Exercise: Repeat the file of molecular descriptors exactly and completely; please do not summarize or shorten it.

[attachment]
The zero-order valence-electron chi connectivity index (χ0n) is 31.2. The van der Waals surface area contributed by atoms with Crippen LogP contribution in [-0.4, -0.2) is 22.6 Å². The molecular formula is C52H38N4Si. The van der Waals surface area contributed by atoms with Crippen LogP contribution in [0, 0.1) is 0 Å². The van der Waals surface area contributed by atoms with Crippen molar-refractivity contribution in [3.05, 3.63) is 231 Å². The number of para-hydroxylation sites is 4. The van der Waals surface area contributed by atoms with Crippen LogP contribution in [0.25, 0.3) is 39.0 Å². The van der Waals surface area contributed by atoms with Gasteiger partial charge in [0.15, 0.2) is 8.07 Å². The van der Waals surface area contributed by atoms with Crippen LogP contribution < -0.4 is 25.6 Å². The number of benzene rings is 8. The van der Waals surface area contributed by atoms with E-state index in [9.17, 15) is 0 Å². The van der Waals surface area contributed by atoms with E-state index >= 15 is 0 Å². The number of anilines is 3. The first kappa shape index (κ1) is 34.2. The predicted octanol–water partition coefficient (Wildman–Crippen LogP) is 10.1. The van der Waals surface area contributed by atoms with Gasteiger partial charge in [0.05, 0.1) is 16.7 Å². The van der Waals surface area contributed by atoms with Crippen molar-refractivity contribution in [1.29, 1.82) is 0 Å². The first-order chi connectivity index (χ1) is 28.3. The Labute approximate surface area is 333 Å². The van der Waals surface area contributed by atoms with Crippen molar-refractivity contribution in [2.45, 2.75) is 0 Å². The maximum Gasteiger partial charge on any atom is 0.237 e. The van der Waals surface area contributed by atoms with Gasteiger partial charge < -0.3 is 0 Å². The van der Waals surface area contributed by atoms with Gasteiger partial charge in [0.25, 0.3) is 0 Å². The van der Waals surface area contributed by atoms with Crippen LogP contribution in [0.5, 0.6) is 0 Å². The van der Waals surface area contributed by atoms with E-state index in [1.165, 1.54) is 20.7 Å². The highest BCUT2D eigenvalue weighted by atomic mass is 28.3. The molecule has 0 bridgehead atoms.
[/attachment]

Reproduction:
The zero-order valence-electron chi connectivity index (χ0n) is 31.2. The van der Waals surface area contributed by atoms with Crippen LogP contribution in [-0.4, -0.2) is 22.6 Å². The molecular formula is C52H38N4Si. The van der Waals surface area contributed by atoms with Crippen LogP contribution in [0, 0.1) is 0 Å². The van der Waals surface area contributed by atoms with Crippen molar-refractivity contribution in [3.05, 3.63) is 231 Å². The number of para-hydroxylation sites is 4. The van der Waals surface area contributed by atoms with Crippen LogP contribution in [0.25, 0.3) is 39.0 Å². The van der Waals surface area contributed by atoms with Gasteiger partial charge in [0.15, 0.2) is 8.07 Å². The van der Waals surface area contributed by atoms with Crippen LogP contribution < -0.4 is 25.6 Å². The number of benzene rings is 8. The van der Waals surface area contributed by atoms with E-state index in [9.17, 15) is 0 Å². The van der Waals surface area contributed by atoms with E-state index >= 15 is 0 Å². The number of anilines is 3. The first kappa shape index (κ1) is 34.2. The predicted octanol–water partition coefficient (Wildman–Crippen LogP) is 10.1. The van der Waals surface area contributed by atoms with Gasteiger partial charge in [0.05, 0.1) is 16.7 Å². The van der Waals surface area contributed by atoms with Crippen molar-refractivity contribution in [1.29, 1.82) is 0 Å². The first-order chi connectivity index (χ1) is 28.3. The Labute approximate surface area is 333 Å². The van der Waals surface area contributed by atoms with Crippen molar-refractivity contribution in [2.45, 2.75) is 0 Å². The maximum Gasteiger partial charge on any atom is 0.237 e. The van der Waals surface area contributed by atoms with Gasteiger partial charge < -0.3 is 0 Å². The van der Waals surface area contributed by atoms with Gasteiger partial charge in [0.25, 0.3) is 0 Å². The van der Waals surface area contributed by atoms with Crippen LogP contribution in [0.5, 0.6) is 0 Å². The van der Waals surface area contributed by atoms with E-state index in [1.165, 1.54) is 20.7 Å². The highest BCUT2D eigenvalue weighted by atomic mass is 28.3. The molecule has 0 bridgehead atoms.